CNBC.com’s MacKenzie Sigalos brings you the day’s top business news headlines. On today’s show, CNBC’S Phil LeBeau explains the reasons behind Tesla’s lightning fast run to nearly $1,890 a share. Plus CNBC’s Frank Holland breaks down how the DIY trend is sending sales – and profits – higher at Home Depot.
Elon Musk’s net worth is soaring in 2020, as Tesla’s surging stock price has roughly quadrupled since the start of the year.
Musk owns about 20% of Tesla’s stock, a stake that’s worth more than $50 billion, according to research firm Wealth-X. Overall, Musk’s personal net worth is estimated to be at least $66.7 billion, according to Wealth-X, which provided CNBC Make It with estimates of the value of Musk’s assets as of August 13. The rest of Musk’s net worth includes a stake in private aerospace startup SpaceX that Wealth-X values at $15.3 billion, along with cash and other substantial holdings, including multiple multimillion-dollar real estate holdings.
(In fact, Tesla’s stock continued to soar this week ahead of a stock split later this month which Wall Street analysts believe could cause even more demand for the hot stock.)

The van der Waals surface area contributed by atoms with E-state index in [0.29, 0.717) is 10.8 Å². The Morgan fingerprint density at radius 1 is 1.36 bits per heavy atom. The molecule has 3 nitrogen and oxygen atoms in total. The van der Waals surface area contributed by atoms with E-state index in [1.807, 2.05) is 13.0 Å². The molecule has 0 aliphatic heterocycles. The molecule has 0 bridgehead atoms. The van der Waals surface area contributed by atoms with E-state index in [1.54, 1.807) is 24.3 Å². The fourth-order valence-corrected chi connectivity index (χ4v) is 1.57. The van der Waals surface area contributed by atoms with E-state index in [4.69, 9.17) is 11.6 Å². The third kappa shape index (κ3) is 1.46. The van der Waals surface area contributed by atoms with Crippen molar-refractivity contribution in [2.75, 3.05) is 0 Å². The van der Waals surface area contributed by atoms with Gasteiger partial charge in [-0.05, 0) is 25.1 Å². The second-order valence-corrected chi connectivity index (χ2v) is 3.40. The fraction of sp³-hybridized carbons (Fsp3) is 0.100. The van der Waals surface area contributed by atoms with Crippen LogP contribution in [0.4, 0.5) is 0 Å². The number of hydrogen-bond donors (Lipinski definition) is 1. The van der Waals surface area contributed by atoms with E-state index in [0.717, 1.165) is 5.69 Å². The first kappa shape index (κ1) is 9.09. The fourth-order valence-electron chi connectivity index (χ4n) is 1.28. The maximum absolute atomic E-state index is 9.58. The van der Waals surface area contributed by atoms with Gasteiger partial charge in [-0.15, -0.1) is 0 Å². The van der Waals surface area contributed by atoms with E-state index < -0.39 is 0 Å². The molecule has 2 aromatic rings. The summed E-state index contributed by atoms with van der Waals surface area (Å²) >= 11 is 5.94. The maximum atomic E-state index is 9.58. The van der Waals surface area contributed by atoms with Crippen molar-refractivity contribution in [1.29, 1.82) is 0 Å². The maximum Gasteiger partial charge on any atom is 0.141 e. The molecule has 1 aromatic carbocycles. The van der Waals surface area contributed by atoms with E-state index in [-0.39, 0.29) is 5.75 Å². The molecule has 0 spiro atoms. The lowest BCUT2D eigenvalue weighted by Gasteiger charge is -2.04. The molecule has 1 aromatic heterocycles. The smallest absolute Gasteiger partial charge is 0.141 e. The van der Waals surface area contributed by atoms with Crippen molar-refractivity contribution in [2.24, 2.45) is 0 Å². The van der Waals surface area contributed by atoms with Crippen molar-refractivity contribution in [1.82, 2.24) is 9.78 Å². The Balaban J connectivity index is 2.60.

Canoo CEO Ulrich Kranz likes to call his EV subscription company’s first model a “spaceship” or a “loft on wheels.” Soon, he expects to have the money needed to build Canoo’s initial model, which looks like a cross between van and a shuttle bus.
“This will be a lifestyle vehicle,” Kranz told CNBC. He said the company, which is merging with a special purpose acquisition company, or SPAC, gives it “a huge opportunity to access the resources and develop our vehicles and bring them to market.”
Canoo, which will use a membership model to sell its electric vehicles, will go public after it merges with Hennessy Capital Acquisition Corp IV, a “blank-check” SPAC created to finance a merger that often leads to an IPO. In this case, Canoo will list with Nasdaq under the ticker symbol CNOO.
Home Depot said Tuesday its quarterly sales soared 23% as consumers stuck in the house during the coronavirus pandemic tackled home improvement projects, handily beating investor expectations.
The retailer also topped Wall Street’s forecasts for earnings per share and revenue. Customer transactions, average ticket size and sales per retail square foot all saw double-digit growth from the same time last year.